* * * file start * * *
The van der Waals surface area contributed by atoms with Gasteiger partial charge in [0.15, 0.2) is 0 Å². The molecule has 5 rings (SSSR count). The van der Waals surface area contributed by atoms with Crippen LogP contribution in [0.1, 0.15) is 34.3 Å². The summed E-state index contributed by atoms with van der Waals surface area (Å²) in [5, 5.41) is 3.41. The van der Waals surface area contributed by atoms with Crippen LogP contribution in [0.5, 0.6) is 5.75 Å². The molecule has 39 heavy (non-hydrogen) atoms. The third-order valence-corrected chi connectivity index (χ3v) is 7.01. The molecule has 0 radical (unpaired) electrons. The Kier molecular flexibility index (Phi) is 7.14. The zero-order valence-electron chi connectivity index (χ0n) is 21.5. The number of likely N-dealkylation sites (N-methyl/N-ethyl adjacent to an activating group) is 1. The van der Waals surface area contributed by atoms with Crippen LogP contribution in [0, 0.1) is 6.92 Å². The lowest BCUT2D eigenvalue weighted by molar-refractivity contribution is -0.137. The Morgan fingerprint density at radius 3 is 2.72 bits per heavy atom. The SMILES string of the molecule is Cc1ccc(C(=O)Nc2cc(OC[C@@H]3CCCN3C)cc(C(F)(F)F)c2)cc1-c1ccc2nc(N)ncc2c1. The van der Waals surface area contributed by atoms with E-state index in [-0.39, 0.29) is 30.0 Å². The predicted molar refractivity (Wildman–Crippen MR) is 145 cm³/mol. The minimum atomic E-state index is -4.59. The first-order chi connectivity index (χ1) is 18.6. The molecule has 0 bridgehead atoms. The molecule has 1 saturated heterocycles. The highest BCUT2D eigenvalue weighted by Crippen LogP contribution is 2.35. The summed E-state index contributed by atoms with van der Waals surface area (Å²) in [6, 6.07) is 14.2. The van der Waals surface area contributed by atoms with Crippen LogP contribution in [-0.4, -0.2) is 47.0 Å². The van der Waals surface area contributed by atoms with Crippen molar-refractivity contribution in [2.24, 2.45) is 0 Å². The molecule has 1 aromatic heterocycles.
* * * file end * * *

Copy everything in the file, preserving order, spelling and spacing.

The van der Waals surface area contributed by atoms with Gasteiger partial charge in [0.15, 0.2) is 0 Å². The molecule has 5 rings (SSSR count). The van der Waals surface area contributed by atoms with Crippen LogP contribution in [0.1, 0.15) is 34.3 Å². The summed E-state index contributed by atoms with van der Waals surface area (Å²) in [5, 5.41) is 3.41. The van der Waals surface area contributed by atoms with Crippen LogP contribution in [0.5, 0.6) is 5.75 Å². The molecule has 39 heavy (non-hydrogen) atoms. The third-order valence-corrected chi connectivity index (χ3v) is 7.01. The molecule has 0 radical (unpaired) electrons. The Kier molecular flexibility index (Phi) is 7.14. The zero-order valence-electron chi connectivity index (χ0n) is 21.5. The number of likely N-dealkylation sites (N-methyl/N-ethyl adjacent to an activating group) is 1. The van der Waals surface area contributed by atoms with Crippen LogP contribution in [0, 0.1) is 6.92 Å². The lowest BCUT2D eigenvalue weighted by molar-refractivity contribution is -0.137. The Morgan fingerprint density at radius 3 is 2.72 bits per heavy atom. The SMILES string of the molecule is Cc1ccc(C(=O)Nc2cc(OC[C@@H]3CCCN3C)cc(C(F)(F)F)c2)cc1-c1ccc2nc(N)ncc2c1. The van der Waals surface area contributed by atoms with E-state index in [-0.39, 0.29) is 30.0 Å². The predicted molar refractivity (Wildman–Crippen MR) is 145 cm³/mol. The minimum atomic E-state index is -4.59. The first-order chi connectivity index (χ1) is 18.6. The molecule has 0 bridgehead atoms. The molecule has 1 saturated heterocycles. The highest BCUT2D eigenvalue weighted by Crippen LogP contribution is 2.35. The summed E-state index contributed by atoms with van der Waals surface area (Å²) in [6, 6.07) is 14.2. The van der Waals surface area contributed by atoms with Crippen LogP contribution in [-0.4, -0.2) is 47.0 Å². The van der Waals surface area contributed by atoms with Crippen molar-refractivity contribution in [2.24, 2.45) is 0 Å². The molecule has 1 aromatic heterocycles.